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Gamebird Industry Risks

The gamebird industry is changing in significant ways due to the many risks that are involved in raising birds. The economy, weather and  the Avian Influenza outbreaks that have happened throughout the world In the past five years have impacted the gamebird industry in many ways.

Gamebird producers have witnessed a change in both supply and demand for birds.  Bird producers who have thought about expanding their businesses have decided not to, or at least to think about that decision as the risk is greater. In previous years, people who are ordering hunting birds have been able to contact producers at the end of the season and buy them for $6 each, expecting producers to have overproduced. Now producers are taking orders in advance and only planning on raising the number of birds for which they have orders.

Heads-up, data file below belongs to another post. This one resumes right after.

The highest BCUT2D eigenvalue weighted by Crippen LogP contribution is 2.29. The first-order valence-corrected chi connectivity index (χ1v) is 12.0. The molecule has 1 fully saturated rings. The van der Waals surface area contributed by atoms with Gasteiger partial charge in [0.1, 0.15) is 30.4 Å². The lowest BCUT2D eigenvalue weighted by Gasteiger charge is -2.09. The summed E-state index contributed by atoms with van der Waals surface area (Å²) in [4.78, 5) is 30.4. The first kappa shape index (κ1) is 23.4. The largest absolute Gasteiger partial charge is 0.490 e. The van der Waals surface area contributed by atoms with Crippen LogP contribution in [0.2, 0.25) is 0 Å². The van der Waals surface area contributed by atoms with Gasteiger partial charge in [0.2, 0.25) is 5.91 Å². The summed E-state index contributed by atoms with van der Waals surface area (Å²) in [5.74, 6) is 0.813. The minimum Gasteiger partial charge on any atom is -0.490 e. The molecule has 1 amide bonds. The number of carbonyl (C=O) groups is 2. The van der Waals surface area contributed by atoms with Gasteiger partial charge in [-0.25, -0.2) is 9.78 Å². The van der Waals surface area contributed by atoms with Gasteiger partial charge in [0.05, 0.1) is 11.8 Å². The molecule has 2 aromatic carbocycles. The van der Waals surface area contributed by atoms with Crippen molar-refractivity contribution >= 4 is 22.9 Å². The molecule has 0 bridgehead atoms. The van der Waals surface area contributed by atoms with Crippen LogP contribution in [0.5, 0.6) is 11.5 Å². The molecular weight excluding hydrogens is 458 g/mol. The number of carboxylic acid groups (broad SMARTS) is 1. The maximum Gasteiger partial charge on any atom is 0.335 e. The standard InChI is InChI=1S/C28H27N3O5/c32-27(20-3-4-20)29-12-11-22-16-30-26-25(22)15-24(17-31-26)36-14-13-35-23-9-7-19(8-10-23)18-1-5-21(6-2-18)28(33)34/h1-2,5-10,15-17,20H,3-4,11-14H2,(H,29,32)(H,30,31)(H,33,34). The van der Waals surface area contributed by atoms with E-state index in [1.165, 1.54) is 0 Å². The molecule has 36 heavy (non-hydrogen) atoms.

The gamebird industry is a capital-intensive industry and raising gamebirds requires specialized components like covered pens that have little to no resale value.  Think about spending $10,000 per acre for a well-built covered pen (not including land or construction costs).  If one dropped out of business, the posts, the wire, and the netting have very little residual value. The only thing that one may get decent prices for would be the feeders and the waterers.  Compare this to the grain industry if a company purchased a new tractor, planter, and combine, they could feasibly spend a million dollars.  If, after a couple of years, they wanted out of the grain business, they could get a very good percentage of that money back on the purchased equipment.

There are many reasons why people who raise gamebirds are skittish. They have to worry about the volatility of the grain markets and increased prices for feed (especially when there is a drought), add to this inflation and the dramatic increase in wages and benefits. Then look at the wild card, which is Avian Influenza and one can understand the risks that farmers are taking.

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